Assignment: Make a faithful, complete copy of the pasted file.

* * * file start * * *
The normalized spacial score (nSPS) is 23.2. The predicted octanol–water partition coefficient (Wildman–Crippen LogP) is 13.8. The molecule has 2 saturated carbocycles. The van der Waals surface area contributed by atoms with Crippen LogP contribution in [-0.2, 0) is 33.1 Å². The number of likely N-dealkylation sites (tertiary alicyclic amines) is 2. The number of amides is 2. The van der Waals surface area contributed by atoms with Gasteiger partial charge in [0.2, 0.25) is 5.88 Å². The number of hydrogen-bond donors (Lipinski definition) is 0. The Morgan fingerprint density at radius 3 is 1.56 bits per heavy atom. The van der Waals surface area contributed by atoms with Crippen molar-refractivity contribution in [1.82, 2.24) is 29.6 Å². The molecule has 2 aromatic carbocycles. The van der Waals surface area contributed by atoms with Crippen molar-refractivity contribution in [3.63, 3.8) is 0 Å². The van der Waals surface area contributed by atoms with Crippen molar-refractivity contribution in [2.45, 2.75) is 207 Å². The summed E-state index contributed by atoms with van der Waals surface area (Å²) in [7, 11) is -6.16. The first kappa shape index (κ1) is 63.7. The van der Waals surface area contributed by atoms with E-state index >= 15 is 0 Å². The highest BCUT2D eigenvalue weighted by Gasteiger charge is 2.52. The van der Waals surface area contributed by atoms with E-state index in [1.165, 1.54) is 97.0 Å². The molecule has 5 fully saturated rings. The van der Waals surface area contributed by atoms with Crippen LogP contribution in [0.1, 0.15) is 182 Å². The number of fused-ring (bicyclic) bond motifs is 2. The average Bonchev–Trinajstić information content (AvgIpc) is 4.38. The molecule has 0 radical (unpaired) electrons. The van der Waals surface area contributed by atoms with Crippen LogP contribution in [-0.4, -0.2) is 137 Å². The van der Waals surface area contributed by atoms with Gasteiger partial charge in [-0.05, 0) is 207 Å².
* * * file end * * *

The normalized spacial score (nSPS) is 23.2. The predicted octanol–water partition coefficient (Wildman–Crippen LogP) is 13.8. The molecule has 2 saturated carbocycles. The van der Waals surface area contributed by atoms with Crippen LogP contribution in [-0.2, 0) is 33.1 Å². The number of likely N-dealkylation sites (tertiary alicyclic amines) is 2. The number of amides is 2. The van der Waals surface area contributed by atoms with Gasteiger partial charge in [0.2, 0.25) is 5.88 Å². The number of hydrogen-bond donors (Lipinski definition) is 0. The Morgan fingerprint density at radius 3 is 1.56 bits per heavy atom. The van der Waals surface area contributed by atoms with Crippen molar-refractivity contribution in [1.82, 2.24) is 29.6 Å². The molecule has 2 aromatic carbocycles. The van der Waals surface area contributed by atoms with Crippen molar-refractivity contribution in [3.63, 3.8) is 0 Å². The van der Waals surface area contributed by atoms with Crippen molar-refractivity contribution in [2.45, 2.75) is 207 Å². The summed E-state index contributed by atoms with van der Waals surface area (Å²) in [7, 11) is -6.16. The first kappa shape index (κ1) is 63.7. The van der Waals surface area contributed by atoms with E-state index >= 15 is 0 Å². The highest BCUT2D eigenvalue weighted by Gasteiger charge is 2.52. The van der Waals surface area contributed by atoms with E-state index in [1.165, 1.54) is 97.0 Å². The molecule has 5 fully saturated rings. The van der Waals surface area contributed by atoms with Crippen LogP contribution in [0.1, 0.15) is 182 Å². The number of fused-ring (bicyclic) bond motifs is 2. The average Bonchev–Trinajstić information content (AvgIpc) is 4.38. The molecule has 0 radical (unpaired) electrons. The van der Waals surface area contributed by atoms with Crippen LogP contribution in [-0.4, -0.2) is 137 Å². The van der Waals surface area contributed by atoms with Gasteiger partial charge in [-0.05, 0) is 207 Å².